LaPaglia pushes for Balibo action
A new Australian film depicting the controversial killing of the Balibo Five should prompt war crimes charges, says actor Anthony LaPaglia.
Robert Connolly's Balibo tells the story of five Australian-based journalists killed when Indonesian troops invaded East Timor in October 1975.
LaPaglia plays Roger East, a Darwin-based journalist who went to Dili to investigate their deaths and was then himself murdered.
The Indonesian Government has always maintained that the so-called Balibo Five died in crossfire as their troops fought Fretilin rebels - a version of events accepted by previous Australian governments.
The film, however, supports the findings of a 2007 coronial inquest: that the journalists - Greg Shackleton, Brian Peters, Gary Cunningham, Tony Stewart and Malcolm Rennie - were executed on the orders of Indonesian military chiefs to prevent news of their illegal invasion reaching the outside world.
LaPaglia hopes the film's release this week prompts action from Australian authorities.
"The two guys that were basically responsible, they're still around. So the Australian Government actually has now the green light to get those guys extradited and go on trial for war crimes," he told ABC News Online.
"And two years ago when the finding came out and [Kevin] Rudd was quite new ... he was quite keen on seeing that through.
"Well I guess he's been busy 'cause the last two years nothing's happened.
"But you know what? This is nothing new ... There's this kind of game that they [governments] play, which is - things will come up and the heat will start up and so they'll have an inquest - 'we're doing something' - and the inquest will come out and these findings will come out and then they go, 'Well there we go. I guess that was enough.' And the families go, 'Well no, it's not'."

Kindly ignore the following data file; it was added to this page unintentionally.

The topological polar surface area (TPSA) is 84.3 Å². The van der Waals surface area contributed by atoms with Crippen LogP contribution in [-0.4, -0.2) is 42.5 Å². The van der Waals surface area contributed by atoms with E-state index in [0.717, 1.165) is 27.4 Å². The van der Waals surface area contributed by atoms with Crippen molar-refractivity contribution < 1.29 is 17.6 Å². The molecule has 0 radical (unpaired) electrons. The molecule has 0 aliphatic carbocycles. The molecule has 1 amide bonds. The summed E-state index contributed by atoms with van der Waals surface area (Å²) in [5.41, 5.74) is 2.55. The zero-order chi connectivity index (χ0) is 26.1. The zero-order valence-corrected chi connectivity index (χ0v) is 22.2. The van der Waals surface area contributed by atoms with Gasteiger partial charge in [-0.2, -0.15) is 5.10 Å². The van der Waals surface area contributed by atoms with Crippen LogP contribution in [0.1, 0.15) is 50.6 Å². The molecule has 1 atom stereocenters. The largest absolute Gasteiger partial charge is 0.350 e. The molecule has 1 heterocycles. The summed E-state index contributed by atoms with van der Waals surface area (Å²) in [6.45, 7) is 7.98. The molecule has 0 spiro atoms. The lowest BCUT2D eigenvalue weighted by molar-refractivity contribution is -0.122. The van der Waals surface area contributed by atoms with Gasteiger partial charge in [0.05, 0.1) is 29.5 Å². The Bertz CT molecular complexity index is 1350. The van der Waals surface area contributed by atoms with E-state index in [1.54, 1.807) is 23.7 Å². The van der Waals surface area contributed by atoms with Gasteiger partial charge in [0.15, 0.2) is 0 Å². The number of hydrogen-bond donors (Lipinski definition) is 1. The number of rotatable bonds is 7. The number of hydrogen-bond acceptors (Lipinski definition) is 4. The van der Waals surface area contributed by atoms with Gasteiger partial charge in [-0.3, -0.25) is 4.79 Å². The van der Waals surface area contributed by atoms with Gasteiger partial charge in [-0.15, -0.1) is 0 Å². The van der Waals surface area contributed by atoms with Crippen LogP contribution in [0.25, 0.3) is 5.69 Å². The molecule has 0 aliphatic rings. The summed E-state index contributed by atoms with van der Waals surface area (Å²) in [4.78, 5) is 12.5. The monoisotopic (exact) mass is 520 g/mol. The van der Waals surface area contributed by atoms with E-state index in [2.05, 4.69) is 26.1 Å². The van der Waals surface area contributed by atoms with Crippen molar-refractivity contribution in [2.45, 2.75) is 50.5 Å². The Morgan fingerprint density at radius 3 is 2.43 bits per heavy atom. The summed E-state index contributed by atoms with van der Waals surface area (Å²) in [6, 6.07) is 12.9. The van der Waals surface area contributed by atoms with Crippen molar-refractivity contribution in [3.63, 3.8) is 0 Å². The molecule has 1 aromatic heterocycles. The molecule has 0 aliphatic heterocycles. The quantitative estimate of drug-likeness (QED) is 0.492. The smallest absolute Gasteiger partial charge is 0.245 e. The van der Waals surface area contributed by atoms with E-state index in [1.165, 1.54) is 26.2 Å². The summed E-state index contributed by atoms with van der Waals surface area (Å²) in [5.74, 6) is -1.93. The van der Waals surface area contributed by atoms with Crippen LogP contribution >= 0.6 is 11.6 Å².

Government inaction over the Balibo Five angers LaPaglia. He says it's time the blame game and buck passing stopped.
"Just the other day, [Richard] Woolcott [former Australian ambassador to Indonesia] releases a statement to the press saying: 'It's the networks' fault cause they let them go there.' I don't know what it's going to take for this man to admit culpability. He knows way more than he's telling. I know he does 'cause I've seen stuff," LaPaglia says.
"The fact that he [Woolcott] showed up to the inquest shows you that there's either a curiosity, or maybe he's getting a bit nervous because he could be heavily implicated; Gough Whitlam could still be implicated; Malcom Fraser could be implicated, because even after Gough went, Malcom Fraser continued with the policy."
Director Connolly won't apologise for the strong political stance his film takes.
"The coronial inquest found that these men were murdered and it was most likely an act of murder ordered from high above," he says.
"For so many years and several government inquires here, it said they were killed in crossfire - and yet the coroner [Dorelle Pinch] couldn't find one witness to their death in crossfire. So it was important to me that the film corrected that wrong. You know, the film shows people in Australia what actually happened to those guys.
"After 34 years of people being deceived and the truth being concealed, It was really important to me that I used as much rigour and as much historical accuracy as I could.